Wednesday, April 24, 2013

One Way ticket to Mars? Any takers?

Have you seen the article on a One Way trip to Mars ?Tickets will be funded by an ongoing Reality TV program following the training and adventures of the competitors. 

With over 10,000 people already signing up for the chance, the organisers are confident they can maintain the ratings to finance this science fiction type challenge.

So, would you be prepared to fly into the wild blue yonder and beyond?
The time spent in a tin can  bombarded by radiation as you leave Earth and  head toward Mars would be enough to kill any human. 

However, before leaving you would need to have at least three different types of nanobots in your blood. 

One to seek out cells damaged by radiation, one to repair cells and another to reconstruct bone tissue, depleted from radiation and time in space.

At least that's basically what I understood from a documentary I saw many years ago. Back then the projected date for the first manned Mars ship was 2020. 

It was confirmation at the time, that my fantastic idea of nanobots in my hero's blood wasn't too far fetched. 

Now the idea seems to be to send robotic builders to prepare a base for the intrepid travellers with their one way tickets.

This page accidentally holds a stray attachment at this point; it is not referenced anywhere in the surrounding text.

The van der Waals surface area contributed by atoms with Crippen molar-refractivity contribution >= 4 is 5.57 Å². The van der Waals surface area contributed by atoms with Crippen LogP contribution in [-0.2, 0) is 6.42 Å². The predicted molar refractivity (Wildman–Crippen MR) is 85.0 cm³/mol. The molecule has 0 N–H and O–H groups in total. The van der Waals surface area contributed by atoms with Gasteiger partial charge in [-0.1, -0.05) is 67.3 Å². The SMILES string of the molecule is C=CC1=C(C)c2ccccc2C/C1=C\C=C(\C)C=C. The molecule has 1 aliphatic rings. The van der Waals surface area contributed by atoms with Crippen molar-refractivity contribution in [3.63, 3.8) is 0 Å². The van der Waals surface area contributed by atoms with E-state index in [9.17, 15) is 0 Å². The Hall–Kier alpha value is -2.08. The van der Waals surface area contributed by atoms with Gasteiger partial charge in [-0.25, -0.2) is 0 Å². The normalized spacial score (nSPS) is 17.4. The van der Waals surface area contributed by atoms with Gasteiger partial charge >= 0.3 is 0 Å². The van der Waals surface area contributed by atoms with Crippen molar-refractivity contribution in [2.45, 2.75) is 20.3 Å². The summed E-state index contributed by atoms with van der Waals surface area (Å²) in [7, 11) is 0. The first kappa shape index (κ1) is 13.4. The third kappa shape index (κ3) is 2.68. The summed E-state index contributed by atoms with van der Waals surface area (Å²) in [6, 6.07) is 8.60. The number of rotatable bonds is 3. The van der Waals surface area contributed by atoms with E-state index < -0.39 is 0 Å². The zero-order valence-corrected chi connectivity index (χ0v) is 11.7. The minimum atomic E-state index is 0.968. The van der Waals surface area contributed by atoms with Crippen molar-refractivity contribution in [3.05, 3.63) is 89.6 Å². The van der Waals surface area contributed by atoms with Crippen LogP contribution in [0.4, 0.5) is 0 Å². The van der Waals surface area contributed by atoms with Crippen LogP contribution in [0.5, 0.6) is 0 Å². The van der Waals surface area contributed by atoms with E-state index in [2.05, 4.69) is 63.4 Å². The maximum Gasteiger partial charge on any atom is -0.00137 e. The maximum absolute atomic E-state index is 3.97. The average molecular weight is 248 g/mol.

Imagine what type of dwellings they would need? 
All the science fiction films and books conjure visions in my imagination. I have a feeling the reality would be functional and less than aesthetic.

Not quite how this artist envisages things.

Funded by the television viewers... I love this idea. It fits so perfectly, again, with the ideas I used in The Chronicles of Caleath. 

As we travel forward in time, the science fiction I relied on while world building my fantasy, is becoming more like science fiction FACT. 

What a wonderful world we live in...
I am sure I wouldn't want to be on  one of the space ships leaving for a one way trip. 

Not to Mars...

No. I wouldn't line up for tickets. Not in this lifetime. 

I am happy to stick with my imagination.

Photos courtesy of ... into the blue is my own image.

Autumn has arrived Downunder...

The weather is cool, the rain continues and the Australian evergreens hardly show a sign of impending winter. 

Still, the temperatures have dropped overnight to a low 14 deg C. That's around 57 def F. It is time to find jumpers, coats and warm blankets.

School holidays begin today. 

So thoughts of camping and travelling are forefront in our minds. 
The scent of woodsmoke and the taste of billy tea tempt us to brave the conditions... 

At this time of year snakes, ticks and biting insects are less prevalent. :) So it is perfect for camping.

Or, if sitting in comfort at home and  reading a good book 

or two...

Or perhaps writing...

Or just dreaming of sailing away to far off lands.

What are you doing this weekend?

ADRIFT: In Search of Memory... a glimpse into the seafaring adventure...

A sneak preview. Unedited..

Chapter One/scene one
Saturated beneath oilskins, Captain Ed Brasheer spluttered through a mouthful of rain. Breathing the salt ridden wind, he braced when his small ship rolled and bucked against the heavy seas.